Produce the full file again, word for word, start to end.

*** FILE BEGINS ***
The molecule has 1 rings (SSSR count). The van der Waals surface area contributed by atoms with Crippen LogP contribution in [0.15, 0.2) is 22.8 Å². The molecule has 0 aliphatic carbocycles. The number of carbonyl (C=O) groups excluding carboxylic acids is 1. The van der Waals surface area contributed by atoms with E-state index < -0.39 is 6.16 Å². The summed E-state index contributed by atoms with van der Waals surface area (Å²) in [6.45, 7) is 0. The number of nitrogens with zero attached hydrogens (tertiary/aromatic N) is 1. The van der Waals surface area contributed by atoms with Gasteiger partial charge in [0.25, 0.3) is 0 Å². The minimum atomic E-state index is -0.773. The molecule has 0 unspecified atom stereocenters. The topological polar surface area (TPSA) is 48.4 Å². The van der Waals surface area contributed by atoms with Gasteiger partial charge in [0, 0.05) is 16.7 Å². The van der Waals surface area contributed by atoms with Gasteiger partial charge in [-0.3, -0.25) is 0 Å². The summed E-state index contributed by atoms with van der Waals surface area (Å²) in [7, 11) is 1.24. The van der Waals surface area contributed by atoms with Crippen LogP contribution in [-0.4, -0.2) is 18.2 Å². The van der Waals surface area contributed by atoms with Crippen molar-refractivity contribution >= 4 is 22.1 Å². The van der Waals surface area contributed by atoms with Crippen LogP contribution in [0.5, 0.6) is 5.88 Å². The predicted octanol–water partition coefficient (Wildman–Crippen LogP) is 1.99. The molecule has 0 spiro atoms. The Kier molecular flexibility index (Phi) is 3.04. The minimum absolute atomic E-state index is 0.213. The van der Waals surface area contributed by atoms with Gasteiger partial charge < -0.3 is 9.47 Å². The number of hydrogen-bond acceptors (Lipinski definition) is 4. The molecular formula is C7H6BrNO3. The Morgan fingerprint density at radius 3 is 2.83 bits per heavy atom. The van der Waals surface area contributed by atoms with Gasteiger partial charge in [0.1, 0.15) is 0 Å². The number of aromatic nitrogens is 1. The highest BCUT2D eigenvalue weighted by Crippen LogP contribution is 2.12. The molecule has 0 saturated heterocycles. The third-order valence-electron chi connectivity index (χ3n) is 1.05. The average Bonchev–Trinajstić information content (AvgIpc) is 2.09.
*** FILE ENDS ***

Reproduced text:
The molecule has 1 rings (SSSR count). The van der Waals surface area contributed by atoms with Crippen LogP contribution in [0.15, 0.2) is 22.8 Å². The molecule has 0 aliphatic carbocycles. The number of carbonyl (C=O) groups excluding carboxylic acids is 1. The van der Waals surface area contributed by atoms with E-state index < -0.39 is 6.16 Å². The summed E-state index contributed by atoms with van der Waals surface area (Å²) in [6.45, 7) is 0. The number of nitrogens with zero attached hydrogens (tertiary/aromatic N) is 1. The van der Waals surface area contributed by atoms with Gasteiger partial charge in [0.25, 0.3) is 0 Å². The minimum atomic E-state index is -0.773. The molecule has 0 unspecified atom stereocenters. The topological polar surface area (TPSA) is 48.4 Å². The van der Waals surface area contributed by atoms with Gasteiger partial charge in [0, 0.05) is 16.7 Å². The van der Waals surface area contributed by atoms with Gasteiger partial charge in [-0.3, -0.25) is 0 Å². The summed E-state index contributed by atoms with van der Waals surface area (Å²) in [7, 11) is 1.24. The van der Waals surface area contributed by atoms with Crippen LogP contribution in [-0.4, -0.2) is 18.2 Å². The van der Waals surface area contributed by atoms with Crippen molar-refractivity contribution >= 4 is 22.1 Å². The van der Waals surface area contributed by atoms with Crippen LogP contribution in [0.5, 0.6) is 5.88 Å². The predicted octanol–water partition coefficient (Wildman–Crippen LogP) is 1.99. The molecule has 0 spiro atoms. The Kier molecular flexibility index (Phi) is 3.04. The minimum absolute atomic E-state index is 0.213. The van der Waals surface area contributed by atoms with Gasteiger partial charge < -0.3 is 9.47 Å². The number of hydrogen-bond acceptors (Lipinski definition) is 4. The molecular formula is C7H6BrNO3. The Morgan fingerprint density at radius 3 is 2.83 bits per heavy atom. The van der Waals surface area contributed by atoms with Gasteiger partial charge in [0.1, 0.15) is 0 Å². The number of aromatic nitrogens is 1. The highest BCUT2D eigenvalue weighted by Crippen LogP contribution is 2.12. The molecule has 0 saturated heterocycles. The third-order valence-electron chi connectivity index (χ3n) is 1.05. The average Bonchev–Trinajstić information content (AvgIpc) is 2.09.